Growing pollution around Thottikallu waterfall has deteriorated the water quality.
In this scorching heat, waterfalls have become a popular relaxing spot because of the sensation of cooling and rejuvenation that they offer to visitors. However, the physical pollution that visitors leave behind causes concern, said environmentalists.
Despite the damage caused by visitors to waterfalls and water bodies, some frequent travellers complained about the poorly managed tourist attractions.
Bala Tripura S said that he travelled to Thottikallu waterfall on a recent visit. “It was lovely to see the water descending from the big rock, but I have noticed that the people had littered trash all over the place, harming the environment and the beauty of the fall,” he said.
Thottikallu Falls, also known as Swarna Mukhi or TK Falls, is only 35 km away from Bengaluru and is located off Kanakapura Road.
Furthermore, other visitors said that there was no clear path to the waterfall. Jijesh R.G said that he visited Thottikallu falls with his family. “The road leading to the falls was broken; it was so damaged that my grandmother could not even go near the falls.” He added that the overall area was very dirty, there was waste littered all over the place which was not a good sight to see.
Several visitors who went to other waterfalls like Chunchi and Shivanasamudra falls said that they were well-known tourist attractions. However, tourists visiting these falls are polluting the water. Abhijit Joseph, a travel photographer said, “I visited Chunchi falls a few months ago. Every weekend many people came for trekking and partying here, their beer bottles and other garbage were just thrown all over the place.” He added that the travellers are careless as they are throwing garbage all over a serene destination.
Vijaykumar Gogi, principal secretary, department of forest environment and ecology, said that it is the visitors’ moral duty to keep the cleanliness of the place they visit. To change the habit of people, process will take a long time. However, the department is planning to start initiatives that will raise people’s awareness of responsible garbage disposal and educate them about the harm it causes to the environment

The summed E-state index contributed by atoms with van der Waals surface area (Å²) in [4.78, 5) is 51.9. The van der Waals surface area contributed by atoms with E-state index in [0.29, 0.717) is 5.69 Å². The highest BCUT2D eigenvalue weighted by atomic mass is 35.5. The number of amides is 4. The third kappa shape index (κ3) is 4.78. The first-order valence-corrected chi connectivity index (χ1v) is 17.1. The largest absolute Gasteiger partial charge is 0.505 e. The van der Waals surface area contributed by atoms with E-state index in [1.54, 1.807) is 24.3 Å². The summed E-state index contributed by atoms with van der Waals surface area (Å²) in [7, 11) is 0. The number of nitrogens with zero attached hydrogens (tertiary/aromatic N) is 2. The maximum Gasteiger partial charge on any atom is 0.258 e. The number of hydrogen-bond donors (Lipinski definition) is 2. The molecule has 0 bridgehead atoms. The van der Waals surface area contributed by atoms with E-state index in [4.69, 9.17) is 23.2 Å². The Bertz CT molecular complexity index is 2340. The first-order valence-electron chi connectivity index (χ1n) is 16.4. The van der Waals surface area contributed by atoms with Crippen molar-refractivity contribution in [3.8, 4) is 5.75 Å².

Sandeep, an environmentalist, said that authorities could display some informative boards regarding the importance of flora and fauna at these tourist spots. As a result of educating them about the harmful effects of polluting waterfalls and water bodies, “we will see a difference,” he added.
T.V. Ramachandra, scientific officer, Indian Institute of Science said that when water flows in a system and if garbage is dumped upstream, it will flow to that water body. Unlike water tanks, garbage does not sit in isolation. It is all connected to another water body that will ultimately pollute the other water bodies as well.
Further, he said there are two kinds of waste containments: visible and non-visible containments. Visible containments are those that dump solid waste in plain sight. However, there are invisible containments that are going into water bodies. “It is the responsibility of the pollution control board also to do a water quality analysis to monitor the quality of water of these waterfalls and water bodies,” he added.